Wednesday, July 11, 2007

Adoration of the Blessed Sacrament in the Bishop's Palace

Andreas asked us if we wanted to go to pray in his monastery's private chapel. Last night, Stefano, Francesco and I went to the Palazzo Vescovile (the Bishop's palace) where Andreas and his brothers reside.

I didn't realize what a special place he lived in! I guess I was assuming a more humble sort of monastery somewhere behind the Cathedral, but the building that he lives in is actually an Early Baroque palace! Before taking us up to their private chapel he showed us the audience chamber which had beautiful frescoes on every wall (including the ceiling!) of saints, biblical subjects and contemporary architectonic embellishment. There were many almost double life-size altarpieces of saints and martyrs and scenes of sacre conversazioni (contemplative paintings of holy figures in discussion with one another, regardless if such a thing would have been historically possible or not).

We toured through parts of the palace, entering each room in darkness, waiting while Andreas fumbled for a light, then all of a sudden seeing these beautiful liturgical objects in dim illumination, after a few minutes we would make our way to the next door and experience the same sequence all over again, only to find ourselves in yet another room full of Baroque frescoes and dark wooden choir stalls, and so on.

Once we got to their private chapel Andreas showed us some material that he had specially prepared for us, including all the prayers that we would say together, written in German, Italian and English! He had three of his own handmade Rosaries laid out on the chairs where we would pray. He also selected a passage from the bible in both English and Italian, it was Matthew 15:21-28, the story of a Canaanite woman who begged Jesus to heal her daughter, who was possessed by a demon.

Andreas left the chapel a moment and came back in with his white vestment and then prepared the monstrance by inserting the consecrated host from the tabernacle. He slowly rotated the monstrance towards us and then lit a little spotlight onto it. He knelt by the altar then joined us for silent contemplation during the adoration of the Blessed Sacrament. We prayed the rosary together, alternating in languages, and also read the selected scripture and meditated upon it. During my reflection I remembered that Andreas had his moment of conversion during Adoration of the Blessed Sacrament, and how special it was that he had arranged this very intimate prayer session for us. Our time together in prayer was very intense yet peaceful and above all, beautiful -- more beautiful than all the Baroque treasures that the palace held.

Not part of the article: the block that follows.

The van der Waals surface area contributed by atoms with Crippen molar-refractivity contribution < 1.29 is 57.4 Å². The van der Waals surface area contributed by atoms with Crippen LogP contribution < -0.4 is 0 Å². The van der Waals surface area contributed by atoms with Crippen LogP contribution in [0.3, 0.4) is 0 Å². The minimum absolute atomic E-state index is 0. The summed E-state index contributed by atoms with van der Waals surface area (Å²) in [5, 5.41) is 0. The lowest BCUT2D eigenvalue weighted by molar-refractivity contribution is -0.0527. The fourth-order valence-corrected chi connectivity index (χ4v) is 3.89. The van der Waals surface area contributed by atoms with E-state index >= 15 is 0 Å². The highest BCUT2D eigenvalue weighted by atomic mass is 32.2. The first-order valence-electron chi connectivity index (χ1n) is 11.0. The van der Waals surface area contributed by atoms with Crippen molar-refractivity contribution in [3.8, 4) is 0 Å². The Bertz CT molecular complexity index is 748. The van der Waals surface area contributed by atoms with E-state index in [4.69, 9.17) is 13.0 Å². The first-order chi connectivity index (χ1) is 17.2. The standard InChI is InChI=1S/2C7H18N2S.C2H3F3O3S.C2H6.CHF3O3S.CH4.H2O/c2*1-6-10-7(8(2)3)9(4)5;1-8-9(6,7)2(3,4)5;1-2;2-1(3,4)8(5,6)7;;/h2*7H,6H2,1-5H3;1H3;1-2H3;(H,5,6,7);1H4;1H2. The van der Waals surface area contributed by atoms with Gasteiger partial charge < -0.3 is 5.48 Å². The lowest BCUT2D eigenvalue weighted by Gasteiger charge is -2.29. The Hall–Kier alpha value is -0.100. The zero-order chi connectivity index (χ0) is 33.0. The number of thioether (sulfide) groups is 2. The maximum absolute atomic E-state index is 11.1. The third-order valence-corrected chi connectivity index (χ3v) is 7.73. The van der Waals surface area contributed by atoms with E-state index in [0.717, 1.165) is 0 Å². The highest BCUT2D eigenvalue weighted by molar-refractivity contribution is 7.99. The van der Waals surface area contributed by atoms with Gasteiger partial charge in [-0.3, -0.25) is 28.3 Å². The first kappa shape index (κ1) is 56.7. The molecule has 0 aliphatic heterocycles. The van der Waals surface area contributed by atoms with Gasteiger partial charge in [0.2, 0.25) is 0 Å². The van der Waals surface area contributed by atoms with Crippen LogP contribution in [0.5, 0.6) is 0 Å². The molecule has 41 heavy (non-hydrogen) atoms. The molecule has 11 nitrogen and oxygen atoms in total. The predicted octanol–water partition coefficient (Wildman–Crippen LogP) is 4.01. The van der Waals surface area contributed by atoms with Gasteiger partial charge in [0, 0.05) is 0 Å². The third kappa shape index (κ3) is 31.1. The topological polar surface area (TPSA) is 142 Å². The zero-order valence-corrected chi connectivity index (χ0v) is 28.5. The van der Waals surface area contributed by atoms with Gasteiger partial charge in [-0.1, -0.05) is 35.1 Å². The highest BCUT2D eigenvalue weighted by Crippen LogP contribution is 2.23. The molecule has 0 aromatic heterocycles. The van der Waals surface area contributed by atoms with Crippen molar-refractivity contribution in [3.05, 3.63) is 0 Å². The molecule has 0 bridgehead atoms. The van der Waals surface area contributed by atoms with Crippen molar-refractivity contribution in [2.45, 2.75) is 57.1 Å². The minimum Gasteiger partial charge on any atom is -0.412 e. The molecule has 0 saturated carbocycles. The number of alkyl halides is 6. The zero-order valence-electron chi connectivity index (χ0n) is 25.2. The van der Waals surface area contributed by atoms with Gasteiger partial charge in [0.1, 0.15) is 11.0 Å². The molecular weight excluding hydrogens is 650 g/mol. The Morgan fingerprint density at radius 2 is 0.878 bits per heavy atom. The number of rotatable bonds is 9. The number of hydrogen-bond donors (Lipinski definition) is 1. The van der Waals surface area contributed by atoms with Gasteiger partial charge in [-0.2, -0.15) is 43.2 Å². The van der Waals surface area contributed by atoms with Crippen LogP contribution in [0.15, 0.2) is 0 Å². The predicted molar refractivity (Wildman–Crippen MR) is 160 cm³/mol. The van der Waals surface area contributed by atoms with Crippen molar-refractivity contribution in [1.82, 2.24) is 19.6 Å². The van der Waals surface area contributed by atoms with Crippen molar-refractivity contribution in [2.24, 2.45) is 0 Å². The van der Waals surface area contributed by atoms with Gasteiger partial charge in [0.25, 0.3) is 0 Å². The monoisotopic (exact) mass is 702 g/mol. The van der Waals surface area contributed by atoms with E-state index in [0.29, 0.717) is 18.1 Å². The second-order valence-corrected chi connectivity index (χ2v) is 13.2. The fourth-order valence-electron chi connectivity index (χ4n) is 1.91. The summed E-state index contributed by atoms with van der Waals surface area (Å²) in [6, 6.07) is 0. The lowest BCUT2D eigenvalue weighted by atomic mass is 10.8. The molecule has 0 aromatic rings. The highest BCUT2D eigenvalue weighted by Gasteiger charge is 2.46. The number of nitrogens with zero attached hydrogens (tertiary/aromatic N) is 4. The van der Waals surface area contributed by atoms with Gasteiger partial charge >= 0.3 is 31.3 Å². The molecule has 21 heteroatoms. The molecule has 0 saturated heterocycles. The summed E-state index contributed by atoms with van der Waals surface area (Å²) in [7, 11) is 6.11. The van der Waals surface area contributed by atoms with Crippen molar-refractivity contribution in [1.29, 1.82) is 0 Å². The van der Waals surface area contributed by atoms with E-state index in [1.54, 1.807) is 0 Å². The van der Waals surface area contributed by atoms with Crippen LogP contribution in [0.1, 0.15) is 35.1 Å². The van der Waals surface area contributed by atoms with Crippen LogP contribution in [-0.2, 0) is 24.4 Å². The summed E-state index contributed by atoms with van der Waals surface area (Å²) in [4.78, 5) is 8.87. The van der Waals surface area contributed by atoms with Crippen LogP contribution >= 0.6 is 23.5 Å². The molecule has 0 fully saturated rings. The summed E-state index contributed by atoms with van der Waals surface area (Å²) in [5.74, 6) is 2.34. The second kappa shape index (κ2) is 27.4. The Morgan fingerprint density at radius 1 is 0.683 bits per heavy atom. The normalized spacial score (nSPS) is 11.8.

Afterward we went to his refectory to drink some water. We told him how thankful we were to have the rope-like rosaries that he made by hand. He said that the material was nothing special and almost embarrassedly explained that the rosaries require so much string that he bought a whole reel of cord -- the kind that is used to make fishing nets -- in a little town outside of Rome. I pointed out the great theological beauty in using the material of fish nets for rosaries, and how it reminded me of Jesus being a fisher of men. He liked that.

Again we talked about many of the same themes from the last visit, the importance of not being angry with God, of not losing faith, and of offering up our suffering to the Lord. At the end of reminding us of these things Andreas looked at me and said once again "You are on the right path. Stay on it. You need to be writing these things down."

In preparing this blog entry, I went back and reread the passage and contemplated why he selected it that night. I found an exegetical study on line that was very helpful to me, the link is below. Of course I knew it was selected for the subject of a person praying to Jesus for a miracle of healing, and its emphasis on the importance of not losing faith.

What I did not realize until now is that there are other aspects of the story that are especially relevant to our situation. For example, the petitioner of mercy was not the one who is ill, but rather a family member full of faith, and it was her very faith that prevailed upon Jesus' grace. Another pertinent aspect is that the woman was asking Jesus for a miracle with a heart full of faith, not as a person seeking a magic trick, or one who thought "What the heck, it can't hurt." In the recent past some members of this family have sought magical cures for what seemed to them to be an evil curse, even going as far as visiting exorcists, magicians and psychics. This bible passage seems to remind us that all we need for miracles to happen is a heart full of faith and God's grace.

Here is the link I promised:

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